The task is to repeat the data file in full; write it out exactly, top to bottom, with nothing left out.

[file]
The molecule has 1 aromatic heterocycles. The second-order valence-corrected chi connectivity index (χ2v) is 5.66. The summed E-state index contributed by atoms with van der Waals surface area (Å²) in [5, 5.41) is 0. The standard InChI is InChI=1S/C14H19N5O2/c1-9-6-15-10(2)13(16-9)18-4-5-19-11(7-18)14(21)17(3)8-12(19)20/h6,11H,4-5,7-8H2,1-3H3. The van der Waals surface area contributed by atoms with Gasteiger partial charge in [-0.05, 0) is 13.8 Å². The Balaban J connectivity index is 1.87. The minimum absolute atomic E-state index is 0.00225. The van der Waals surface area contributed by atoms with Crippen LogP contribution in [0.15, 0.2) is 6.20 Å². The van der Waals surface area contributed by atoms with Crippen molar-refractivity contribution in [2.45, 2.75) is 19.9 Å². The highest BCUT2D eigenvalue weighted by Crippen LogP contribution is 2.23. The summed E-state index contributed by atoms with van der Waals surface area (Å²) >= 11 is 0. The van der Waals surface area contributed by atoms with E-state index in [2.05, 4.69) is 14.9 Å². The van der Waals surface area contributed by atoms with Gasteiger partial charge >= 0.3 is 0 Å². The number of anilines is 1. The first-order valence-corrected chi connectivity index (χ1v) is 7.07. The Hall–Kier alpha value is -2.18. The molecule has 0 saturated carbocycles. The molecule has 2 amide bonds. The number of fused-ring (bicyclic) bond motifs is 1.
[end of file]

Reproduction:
The molecule has 1 aromatic heterocycles. The second-order valence-corrected chi connectivity index (χ2v) is 5.66. The summed E-state index contributed by atoms with van der Waals surface area (Å²) in [5, 5.41) is 0. The standard InChI is InChI=1S/C14H19N5O2/c1-9-6-15-10(2)13(16-9)18-4-5-19-11(7-18)14(21)17(3)8-12(19)20/h6,11H,4-5,7-8H2,1-3H3. The van der Waals surface area contributed by atoms with Gasteiger partial charge in [-0.05, 0) is 13.8 Å². The Balaban J connectivity index is 1.87. The minimum absolute atomic E-state index is 0.00225. The van der Waals surface area contributed by atoms with Crippen LogP contribution in [0.15, 0.2) is 6.20 Å². The van der Waals surface area contributed by atoms with Crippen molar-refractivity contribution in [2.45, 2.75) is 19.9 Å². The highest BCUT2D eigenvalue weighted by Crippen LogP contribution is 2.23. The summed E-state index contributed by atoms with van der Waals surface area (Å²) >= 11 is 0. The van der Waals surface area contributed by atoms with E-state index in [2.05, 4.69) is 14.9 Å². The van der Waals surface area contributed by atoms with Gasteiger partial charge >= 0.3 is 0 Å². The number of anilines is 1. The first-order valence-corrected chi connectivity index (χ1v) is 7.07. The Hall–Kier alpha value is -2.18. The molecule has 0 saturated carbocycles. The molecule has 2 amide bonds. The number of fused-ring (bicyclic) bond motifs is 1.